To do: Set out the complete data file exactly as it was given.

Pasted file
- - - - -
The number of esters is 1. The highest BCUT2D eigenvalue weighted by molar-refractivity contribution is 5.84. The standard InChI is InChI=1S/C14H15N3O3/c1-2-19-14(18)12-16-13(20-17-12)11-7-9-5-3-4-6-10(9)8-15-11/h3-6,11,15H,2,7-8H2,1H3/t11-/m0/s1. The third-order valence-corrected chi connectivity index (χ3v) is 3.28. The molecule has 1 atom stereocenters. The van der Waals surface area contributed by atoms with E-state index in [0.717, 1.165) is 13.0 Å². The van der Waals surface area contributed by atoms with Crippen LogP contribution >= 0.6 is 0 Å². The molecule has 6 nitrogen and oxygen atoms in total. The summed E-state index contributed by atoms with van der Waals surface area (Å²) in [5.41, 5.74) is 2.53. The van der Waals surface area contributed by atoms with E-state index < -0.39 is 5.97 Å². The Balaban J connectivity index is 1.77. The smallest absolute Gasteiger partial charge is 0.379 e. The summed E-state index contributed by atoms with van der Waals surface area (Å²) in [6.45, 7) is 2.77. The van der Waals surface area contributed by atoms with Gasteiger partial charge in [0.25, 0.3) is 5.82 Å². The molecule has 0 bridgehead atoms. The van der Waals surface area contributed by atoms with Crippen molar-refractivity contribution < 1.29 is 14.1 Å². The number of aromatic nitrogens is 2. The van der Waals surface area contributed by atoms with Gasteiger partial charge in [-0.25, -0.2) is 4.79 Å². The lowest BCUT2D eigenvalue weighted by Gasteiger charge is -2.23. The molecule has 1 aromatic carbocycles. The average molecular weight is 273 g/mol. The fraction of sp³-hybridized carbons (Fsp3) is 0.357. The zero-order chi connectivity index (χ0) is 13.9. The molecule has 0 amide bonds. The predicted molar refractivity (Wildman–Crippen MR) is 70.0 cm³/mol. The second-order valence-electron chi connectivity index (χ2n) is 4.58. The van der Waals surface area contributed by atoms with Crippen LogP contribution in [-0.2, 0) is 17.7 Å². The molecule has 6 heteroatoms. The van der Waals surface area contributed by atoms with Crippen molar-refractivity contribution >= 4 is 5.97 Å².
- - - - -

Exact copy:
The number of esters is 1. The highest BCUT2D eigenvalue weighted by molar-refractivity contribution is 5.84. The standard InChI is InChI=1S/C14H15N3O3/c1-2-19-14(18)12-16-13(20-17-12)11-7-9-5-3-4-6-10(9)8-15-11/h3-6,11,15H,2,7-8H2,1H3/t11-/m0/s1. The third-order valence-corrected chi connectivity index (χ3v) is 3.28. The molecule has 1 atom stereocenters. The van der Waals surface area contributed by atoms with E-state index in [0.717, 1.165) is 13.0 Å². The van der Waals surface area contributed by atoms with Crippen LogP contribution >= 0.6 is 0 Å². The molecule has 6 nitrogen and oxygen atoms in total. The summed E-state index contributed by atoms with van der Waals surface area (Å²) in [5.41, 5.74) is 2.53. The van der Waals surface area contributed by atoms with E-state index < -0.39 is 5.97 Å². The Balaban J connectivity index is 1.77. The smallest absolute Gasteiger partial charge is 0.379 e. The summed E-state index contributed by atoms with van der Waals surface area (Å²) in [6.45, 7) is 2.77. The van der Waals surface area contributed by atoms with Gasteiger partial charge in [0.25, 0.3) is 5.82 Å². The molecule has 0 bridgehead atoms. The van der Waals surface area contributed by atoms with Crippen molar-refractivity contribution < 1.29 is 14.1 Å². The number of aromatic nitrogens is 2. The van der Waals surface area contributed by atoms with Gasteiger partial charge in [-0.25, -0.2) is 4.79 Å². The lowest BCUT2D eigenvalue weighted by Gasteiger charge is -2.23. The molecule has 1 aromatic carbocycles. The average molecular weight is 273 g/mol. The fraction of sp³-hybridized carbons (Fsp3) is 0.357. The zero-order chi connectivity index (χ0) is 13.9. The molecule has 0 amide bonds. The predicted molar refractivity (Wildman–Crippen MR) is 70.0 cm³/mol. The second-order valence-electron chi connectivity index (χ2n) is 4.58. The van der Waals surface area contributed by atoms with Crippen LogP contribution in [-0.2, 0) is 17.7 Å². The molecule has 6 heteroatoms. The van der Waals surface area contributed by atoms with Crippen molar-refractivity contribution >= 4 is 5.97 Å².